As an employee at some company somewhere, you are probably putting your organization at risk every day – and you don’t even know it. Do you re-use the same password to login to multiple accounts? Are you visiting social networking sites and planning your upcoming summer vacation while at work? Have you ever logged in to check your work email from unsecured wireless hotspots? These are just some of the activities employees around the world do every day that seem relatively harmless, but could be putting their company at risk.
While RSA FraudAction Research Labs does not usually focus on pure-play spyware, over the past year, the Lab has repeatedly detected and handled strains of malware called the eDead Trojan. This highly-targeted spyware code was developed for the sole purpose of collecting keyword search combinations entered by infected victims who visit online banking, retail, webmail and web portal websites, primarily in Japan and Korea.
To me, online dating these days is not much different than online fraud. I speak from personal experience on both – as someone who has experienced the thrills of online dating sites (NOTE sarcasm here) and has the privilege of witnessing the latest online scams that fraudsters pull on a daily basis. I live in both worlds – and trust me, they are not much different.
Discussion and buzz about the burgeoning Fraud-as-a-Service (FaaS) trend in the cybercrime economy is as constant and as progressive as it gets. New FaaS offerings are only limited to the imagination of the dubious actors who offer them, and as such, are often creative and interesting in the ways by which they can make perpetrating fraud easier and more accessible to a growing number of criminals.
Phishers, botmasters and underground vendors are increasingly adapting business models and tools for their nefarious ventures. Botmasters are creating and selling blacklists to ward off research and shutdown attempts by infosec experts and law enforcement. Underground vendors transact with buyers using in-house or publicly available escrow services, and crimeware coders offer user manuals and responsive, multi-lingual customer support. Offering Trojans as FaaS, Citadel’s coders are likely the first to sell monthly subscription plans to guarantee their customer base periodic builder updates and bug fixes, and supposedly ensure ongoing, seamless development and improvement of their Trojan kit.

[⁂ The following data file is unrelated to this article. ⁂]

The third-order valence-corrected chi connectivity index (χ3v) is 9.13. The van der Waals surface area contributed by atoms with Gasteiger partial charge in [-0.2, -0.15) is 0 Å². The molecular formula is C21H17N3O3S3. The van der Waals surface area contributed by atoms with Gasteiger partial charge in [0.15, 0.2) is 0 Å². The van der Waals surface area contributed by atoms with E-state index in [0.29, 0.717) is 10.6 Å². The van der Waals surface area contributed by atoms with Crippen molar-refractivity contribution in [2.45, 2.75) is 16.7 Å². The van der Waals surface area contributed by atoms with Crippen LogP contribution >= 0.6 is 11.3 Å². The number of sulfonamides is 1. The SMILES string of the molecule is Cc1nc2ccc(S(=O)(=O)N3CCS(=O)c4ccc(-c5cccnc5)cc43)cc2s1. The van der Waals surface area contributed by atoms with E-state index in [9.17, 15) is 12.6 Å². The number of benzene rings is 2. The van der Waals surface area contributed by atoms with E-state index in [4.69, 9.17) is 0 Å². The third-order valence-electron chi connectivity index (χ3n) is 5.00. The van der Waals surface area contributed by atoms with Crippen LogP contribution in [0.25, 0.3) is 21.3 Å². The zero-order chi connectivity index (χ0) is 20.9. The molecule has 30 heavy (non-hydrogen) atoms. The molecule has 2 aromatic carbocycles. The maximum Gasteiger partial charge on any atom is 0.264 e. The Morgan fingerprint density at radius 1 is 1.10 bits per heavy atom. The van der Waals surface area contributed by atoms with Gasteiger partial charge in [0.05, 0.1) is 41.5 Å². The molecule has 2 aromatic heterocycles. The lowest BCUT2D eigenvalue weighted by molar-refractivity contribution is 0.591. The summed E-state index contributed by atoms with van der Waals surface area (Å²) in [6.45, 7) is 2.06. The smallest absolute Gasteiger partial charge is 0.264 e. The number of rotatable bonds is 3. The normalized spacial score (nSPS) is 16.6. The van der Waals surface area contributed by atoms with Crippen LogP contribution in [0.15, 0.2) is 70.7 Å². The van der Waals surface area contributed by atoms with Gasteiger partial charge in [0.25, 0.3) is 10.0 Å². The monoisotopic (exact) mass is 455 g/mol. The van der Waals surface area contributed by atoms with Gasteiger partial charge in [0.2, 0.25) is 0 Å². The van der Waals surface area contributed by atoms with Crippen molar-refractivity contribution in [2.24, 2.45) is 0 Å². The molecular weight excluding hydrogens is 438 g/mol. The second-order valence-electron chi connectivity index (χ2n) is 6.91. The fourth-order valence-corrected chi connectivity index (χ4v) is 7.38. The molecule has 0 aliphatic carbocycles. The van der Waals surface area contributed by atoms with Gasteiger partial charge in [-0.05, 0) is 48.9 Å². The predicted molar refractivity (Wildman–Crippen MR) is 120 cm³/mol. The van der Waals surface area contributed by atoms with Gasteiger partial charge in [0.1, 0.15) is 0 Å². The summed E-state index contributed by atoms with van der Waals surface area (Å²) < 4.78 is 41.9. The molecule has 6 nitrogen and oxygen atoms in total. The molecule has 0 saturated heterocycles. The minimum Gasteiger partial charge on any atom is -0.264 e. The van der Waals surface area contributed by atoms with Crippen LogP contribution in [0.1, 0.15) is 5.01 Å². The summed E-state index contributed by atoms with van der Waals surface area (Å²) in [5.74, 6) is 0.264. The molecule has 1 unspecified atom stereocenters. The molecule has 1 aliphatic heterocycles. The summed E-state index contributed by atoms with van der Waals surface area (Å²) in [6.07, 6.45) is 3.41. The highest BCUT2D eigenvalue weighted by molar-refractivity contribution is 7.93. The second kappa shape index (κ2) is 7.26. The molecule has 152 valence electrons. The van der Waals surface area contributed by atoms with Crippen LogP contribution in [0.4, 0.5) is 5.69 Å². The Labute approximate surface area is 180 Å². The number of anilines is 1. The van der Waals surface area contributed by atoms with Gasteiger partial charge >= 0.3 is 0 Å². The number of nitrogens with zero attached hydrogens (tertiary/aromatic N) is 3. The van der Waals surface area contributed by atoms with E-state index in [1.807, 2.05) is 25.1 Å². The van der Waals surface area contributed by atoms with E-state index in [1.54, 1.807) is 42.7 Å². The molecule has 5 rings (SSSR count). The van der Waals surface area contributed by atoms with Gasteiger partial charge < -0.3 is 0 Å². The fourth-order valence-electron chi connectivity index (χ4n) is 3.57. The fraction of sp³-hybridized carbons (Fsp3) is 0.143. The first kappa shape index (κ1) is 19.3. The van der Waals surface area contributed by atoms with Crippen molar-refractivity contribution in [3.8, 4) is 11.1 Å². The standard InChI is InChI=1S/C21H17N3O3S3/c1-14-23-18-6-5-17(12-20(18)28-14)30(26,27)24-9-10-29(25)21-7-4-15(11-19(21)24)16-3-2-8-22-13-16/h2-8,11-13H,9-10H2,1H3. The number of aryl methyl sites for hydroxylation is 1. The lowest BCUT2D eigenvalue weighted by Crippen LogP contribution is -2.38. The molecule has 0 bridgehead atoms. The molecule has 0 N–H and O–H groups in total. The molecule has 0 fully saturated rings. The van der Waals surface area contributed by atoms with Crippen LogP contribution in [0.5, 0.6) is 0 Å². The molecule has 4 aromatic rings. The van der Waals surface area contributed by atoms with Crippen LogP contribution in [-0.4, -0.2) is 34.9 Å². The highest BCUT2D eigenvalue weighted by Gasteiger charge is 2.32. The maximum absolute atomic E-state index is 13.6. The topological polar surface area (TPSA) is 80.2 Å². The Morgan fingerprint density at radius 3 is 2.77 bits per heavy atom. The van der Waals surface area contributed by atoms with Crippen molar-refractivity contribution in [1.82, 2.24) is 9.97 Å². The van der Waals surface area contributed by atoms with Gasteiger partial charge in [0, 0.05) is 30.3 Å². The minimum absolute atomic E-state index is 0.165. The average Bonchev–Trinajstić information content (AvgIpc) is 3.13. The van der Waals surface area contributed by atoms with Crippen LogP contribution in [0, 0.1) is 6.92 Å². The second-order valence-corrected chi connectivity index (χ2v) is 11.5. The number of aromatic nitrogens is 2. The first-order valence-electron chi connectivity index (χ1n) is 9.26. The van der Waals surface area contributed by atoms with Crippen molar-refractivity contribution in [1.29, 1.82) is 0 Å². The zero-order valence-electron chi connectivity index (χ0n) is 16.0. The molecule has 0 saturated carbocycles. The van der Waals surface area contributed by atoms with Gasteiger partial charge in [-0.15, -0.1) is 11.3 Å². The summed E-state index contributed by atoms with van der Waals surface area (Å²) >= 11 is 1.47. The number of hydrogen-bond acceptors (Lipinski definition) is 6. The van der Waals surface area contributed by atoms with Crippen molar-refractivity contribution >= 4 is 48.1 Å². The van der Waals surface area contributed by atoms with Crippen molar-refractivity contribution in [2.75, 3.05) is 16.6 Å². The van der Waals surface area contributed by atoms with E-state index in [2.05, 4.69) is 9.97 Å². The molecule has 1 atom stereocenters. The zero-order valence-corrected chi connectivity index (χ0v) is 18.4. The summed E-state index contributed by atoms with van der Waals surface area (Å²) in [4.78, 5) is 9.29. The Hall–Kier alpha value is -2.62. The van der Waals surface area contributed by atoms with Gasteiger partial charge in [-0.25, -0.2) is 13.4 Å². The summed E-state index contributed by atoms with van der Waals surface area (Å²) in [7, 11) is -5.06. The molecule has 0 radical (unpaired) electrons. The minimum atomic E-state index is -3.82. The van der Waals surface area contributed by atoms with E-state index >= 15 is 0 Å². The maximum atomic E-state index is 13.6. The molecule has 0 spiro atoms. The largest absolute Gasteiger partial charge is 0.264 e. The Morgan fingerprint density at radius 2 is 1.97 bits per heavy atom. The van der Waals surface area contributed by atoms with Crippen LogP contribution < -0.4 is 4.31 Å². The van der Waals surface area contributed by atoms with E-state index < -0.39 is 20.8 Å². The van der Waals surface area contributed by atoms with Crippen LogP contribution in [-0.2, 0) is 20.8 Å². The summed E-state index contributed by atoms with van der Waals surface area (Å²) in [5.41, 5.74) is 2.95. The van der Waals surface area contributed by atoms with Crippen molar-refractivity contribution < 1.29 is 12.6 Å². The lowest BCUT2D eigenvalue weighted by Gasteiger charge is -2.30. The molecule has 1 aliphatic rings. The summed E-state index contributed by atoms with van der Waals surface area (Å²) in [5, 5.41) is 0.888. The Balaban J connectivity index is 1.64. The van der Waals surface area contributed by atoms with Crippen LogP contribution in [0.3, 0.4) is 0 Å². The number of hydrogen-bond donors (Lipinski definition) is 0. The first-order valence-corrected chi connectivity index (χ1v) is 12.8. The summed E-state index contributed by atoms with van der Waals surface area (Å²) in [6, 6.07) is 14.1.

Fraudsters continue to extend their global reach through geo-targeted services and crimeware strains: Country-specific malware-infection services are readily sold to bot-herders via dedicated websites, with rates ranging from $30 to $250 per 1,000 infected computers. Ready-made botnets can be purchased in the underground along with HTML injections that target the region’s largest financial institutions, enabling [...]
Most consumers know what a virus or a Trojan is, but if you threw the word “scareware” at them, you might get a look as though you were an alien from another planet. Scareware is no different than any other malicious software that finds its way on to your computer. But the best way to [...]
Over the past few weeks, there have been several reports about the ways in which cybercriminals are making it harder to detect fraud by concealing what they’re doing as evidenced by a new kind of man-in-the-middle attack on Facebook users.
Hello Man in The Middle, so we meet again. It appears that lately, this older and slower adversary is back in the wire fraud business, this time more organized and featured in better-orchestrated Trojan attacks than ever before. MiTM attacks were rather prominent through 2009 and used by most fraudsters to commit online banking fraud. MiTM [...]
The RSA Research Lab investigates and monitors a large number of malicious cybercrime servers operating in the wild. The tool of choice this time – Zeus v188.8.131.52, the most advanced variant of Zeus to date. The end result: endless logs of compromised financial data and untold numbers of wire-fraud transactions.